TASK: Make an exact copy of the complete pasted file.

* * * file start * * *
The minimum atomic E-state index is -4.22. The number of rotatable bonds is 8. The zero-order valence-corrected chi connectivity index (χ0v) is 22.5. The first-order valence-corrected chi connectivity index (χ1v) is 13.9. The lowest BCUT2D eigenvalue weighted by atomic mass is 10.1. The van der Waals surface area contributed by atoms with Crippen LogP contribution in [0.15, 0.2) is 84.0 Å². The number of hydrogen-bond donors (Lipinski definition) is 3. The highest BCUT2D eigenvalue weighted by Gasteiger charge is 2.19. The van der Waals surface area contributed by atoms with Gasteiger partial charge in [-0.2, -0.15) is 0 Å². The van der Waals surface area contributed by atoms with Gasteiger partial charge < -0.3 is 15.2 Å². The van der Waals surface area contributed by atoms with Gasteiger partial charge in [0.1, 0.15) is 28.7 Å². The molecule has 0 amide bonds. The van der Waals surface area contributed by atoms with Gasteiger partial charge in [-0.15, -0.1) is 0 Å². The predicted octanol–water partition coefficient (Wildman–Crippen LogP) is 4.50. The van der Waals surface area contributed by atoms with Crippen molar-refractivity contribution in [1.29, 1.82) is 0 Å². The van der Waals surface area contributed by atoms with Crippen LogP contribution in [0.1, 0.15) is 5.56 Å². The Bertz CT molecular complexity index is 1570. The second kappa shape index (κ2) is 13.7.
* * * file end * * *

The minimum atomic E-state index is -4.22. The number of rotatable bonds is 8. The zero-order valence-corrected chi connectivity index (χ0v) is 22.5. The first-order valence-corrected chi connectivity index (χ1v) is 13.9. The lowest BCUT2D eigenvalue weighted by atomic mass is 10.1. The van der Waals surface area contributed by atoms with Crippen LogP contribution in [0.15, 0.2) is 84.0 Å². The number of hydrogen-bond donors (Lipinski definition) is 3. The highest BCUT2D eigenvalue weighted by Gasteiger charge is 2.19. The van der Waals surface area contributed by atoms with Gasteiger partial charge in [-0.2, -0.15) is 0 Å². The van der Waals surface area contributed by atoms with Gasteiger partial charge < -0.3 is 15.2 Å². The van der Waals surface area contributed by atoms with Gasteiger partial charge in [0.1, 0.15) is 28.7 Å². The molecule has 0 amide bonds. The van der Waals surface area contributed by atoms with Gasteiger partial charge in [-0.15, -0.1) is 0 Å². The predicted octanol–water partition coefficient (Wildman–Crippen LogP) is 4.50. The van der Waals surface area contributed by atoms with Crippen molar-refractivity contribution in [1.29, 1.82) is 0 Å². The van der Waals surface area contributed by atoms with Crippen LogP contribution in [0.1, 0.15) is 5.56 Å². The Bertz CT molecular complexity index is 1570. The second kappa shape index (κ2) is 13.7.